“Incidence of Gout in a Population of Underrepresented Type 2 Diabetic Patients”

Farzaneh Daghigh, PhD, and Arturo Bravo Nuevo, PhD

The objective of this multi-site study is to assess the prevalence of hyperuricemia and gout in type 2 diabetes among low-income racial minorities in partnership with Beacon Residential communities. Findings from the study will be used to create a more targeted approach to disease prevention and personalized dietary recommendations for the community.

“Impact of Implementing Medication Therapy Management Service for Underserved Populations: Children with Disabilities”

Yujin Kim, PharmD, PhD, and Xinyu (Eric) Wang, PhD

This study explores how medication therapy management improves health outcomes among pediatric patients with disabilities. In partnership with Wheat Mission in Atlanta, the study engages pharmacy and medical students in hands-on research experiences that exposes them to special need populations and the implications of medication therapy management in improving health outcomes.

“Inter-Professional Education and Skills Acquisition in Post-Acute/Long-Term Care (PALTC): Analysis of Osteopathic Students’ Knowledge and Attitudes”

Nicol Joseph, DO, CMD

The purpose of the study is to analyze the effect of an educational intervention that immerses osteopathic medical students within a post-acute and long-term care (PALTC) setting with exposure to and interactions with an interdisciplinary team. The study will analyze the medical student’s knowledge and attitudes regarding PALTC during rotations with vulnerable populations at Monumental Post Acute Care at Woodsite Park using pre and post surveys and 360 reviews. Data will potentially improve health care delivery for diverse patient populations and address issues related to social determinants of health.

“Investigating Barriers to Receiving the COVID-19 Vaccine for Adolescents in Rural Communities”

Shari Allen, PharmD, BCPP

The study involves a partnership with rural pediatric offices to survey an adolescent population about their barriers to receiving the COVID-19 vaccine. Nearly 40% of the adolescent population are not vaccinated against COVID-19. Current research studies limit vaccine hesitancy to adult populations. This study aims to gather data that will contribute to the absence of research on adolescents and vaccine hesitancy. The research will include students from PCOM, PCOM Georgia and South Georgia who will use the data gathered to create age-appropriate resources to educate adolescents with accurate COVID-19 information.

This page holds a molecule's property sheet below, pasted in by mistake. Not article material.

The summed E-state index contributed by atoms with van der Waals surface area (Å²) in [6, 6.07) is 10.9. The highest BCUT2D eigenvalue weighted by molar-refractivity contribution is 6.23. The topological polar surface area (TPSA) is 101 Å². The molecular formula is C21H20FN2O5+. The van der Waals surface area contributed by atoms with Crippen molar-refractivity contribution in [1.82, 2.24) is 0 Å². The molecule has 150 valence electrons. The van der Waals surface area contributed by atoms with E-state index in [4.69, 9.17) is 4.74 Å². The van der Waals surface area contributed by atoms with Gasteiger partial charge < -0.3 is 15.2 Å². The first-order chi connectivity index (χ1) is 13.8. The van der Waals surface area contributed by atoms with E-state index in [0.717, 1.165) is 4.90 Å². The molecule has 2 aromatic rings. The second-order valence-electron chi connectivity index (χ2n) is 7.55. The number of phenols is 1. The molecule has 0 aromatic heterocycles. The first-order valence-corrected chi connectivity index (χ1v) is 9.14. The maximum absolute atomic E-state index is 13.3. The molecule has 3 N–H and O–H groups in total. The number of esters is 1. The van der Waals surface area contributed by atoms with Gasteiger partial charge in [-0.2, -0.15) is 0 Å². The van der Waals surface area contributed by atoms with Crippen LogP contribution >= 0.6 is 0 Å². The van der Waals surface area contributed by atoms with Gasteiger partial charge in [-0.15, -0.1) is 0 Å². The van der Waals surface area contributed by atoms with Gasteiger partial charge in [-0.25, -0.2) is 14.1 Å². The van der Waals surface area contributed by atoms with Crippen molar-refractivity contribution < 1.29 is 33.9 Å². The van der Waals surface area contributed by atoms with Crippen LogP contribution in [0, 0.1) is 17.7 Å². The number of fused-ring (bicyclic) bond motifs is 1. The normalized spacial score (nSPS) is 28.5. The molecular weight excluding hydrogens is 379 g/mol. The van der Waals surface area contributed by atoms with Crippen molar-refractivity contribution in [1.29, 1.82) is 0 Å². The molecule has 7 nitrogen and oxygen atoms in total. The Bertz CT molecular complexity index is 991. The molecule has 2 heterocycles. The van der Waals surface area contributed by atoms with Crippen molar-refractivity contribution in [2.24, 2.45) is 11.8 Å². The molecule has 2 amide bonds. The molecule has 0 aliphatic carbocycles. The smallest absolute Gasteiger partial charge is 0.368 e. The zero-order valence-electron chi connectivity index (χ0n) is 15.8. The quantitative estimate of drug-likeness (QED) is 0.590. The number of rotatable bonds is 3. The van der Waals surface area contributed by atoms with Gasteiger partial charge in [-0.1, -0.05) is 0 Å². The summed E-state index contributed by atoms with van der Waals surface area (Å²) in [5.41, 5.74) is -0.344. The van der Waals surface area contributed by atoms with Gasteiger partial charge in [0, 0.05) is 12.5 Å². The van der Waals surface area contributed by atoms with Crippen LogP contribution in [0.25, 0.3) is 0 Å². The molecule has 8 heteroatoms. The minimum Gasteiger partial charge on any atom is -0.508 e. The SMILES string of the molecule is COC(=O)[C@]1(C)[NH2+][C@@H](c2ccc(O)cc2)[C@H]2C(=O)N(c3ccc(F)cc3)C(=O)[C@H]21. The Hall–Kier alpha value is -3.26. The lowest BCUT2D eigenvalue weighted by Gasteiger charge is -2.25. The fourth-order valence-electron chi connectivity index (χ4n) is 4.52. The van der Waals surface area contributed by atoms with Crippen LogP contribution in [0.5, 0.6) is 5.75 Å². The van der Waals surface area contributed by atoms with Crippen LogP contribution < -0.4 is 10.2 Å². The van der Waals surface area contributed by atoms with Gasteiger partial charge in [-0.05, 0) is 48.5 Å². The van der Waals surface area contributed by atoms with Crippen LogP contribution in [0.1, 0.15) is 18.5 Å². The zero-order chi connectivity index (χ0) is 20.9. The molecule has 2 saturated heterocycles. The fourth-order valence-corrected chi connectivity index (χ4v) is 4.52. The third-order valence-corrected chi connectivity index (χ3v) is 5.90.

“Keep the Spark”

Lori Redmond, PhD

In partnership with Georgia FirstGen, this multi-year study examines the academic and systemic barriers that impede underrepresented students’ interest and/or access to careers in medicine. Data will be gathered to develop an intervention strategy to expose and increase minority students' preparation for post-secondary education in health sciences.

Two of our new community based research studies involve interdisciplinary experiences for PCOM students.

  • Faculty members representing the PCOM School of Pharmacy and the PCOM School of Professional and Applied Psychology proposed “Exploring Barriers to Receiving Medical and Mental Health Services in Rural Communities” which will engage eight students from each discipline in this study in the South Georgia community.
  • Another study led by faculty from the School of Pharmacy and Department of Bio-Medical Sciences will guide eight pharmacy, biomedical sciences and osteopathic medicine students in research that will examine “The Increase in COVID-19 Vaccine Uptake Within the Minority Population Through Direct Grassroots Engagement With Local Churches in Georgia.“
  • A third study will engage ten graduate and medical students in examining vaccine hesitancy in Suwanee, Georgia: “PCOM Partners: Empowering Community Members to Reduce COVID-19 Vaccine Hesitancy.“
Current fellows recently presented their findings to PCOM faculty.

Our Faculty Researchers

Faculty members Valerie Cadet, PhD, and Edo-Abasi McGee, PharmD, as well as PCOM Georgia students, participated in grassroots engagement to increase COVID-19 vaccine uptake within Black and minority populations.

Learn More

PCOM Georgia Faculty Educate Gwinnett Citizens on COVID Vaccines portrait

Research at PCOM

PCOM aims to develop innovative approaches to promoting health through basic, translational, clinical, behavioral, education and community research projects.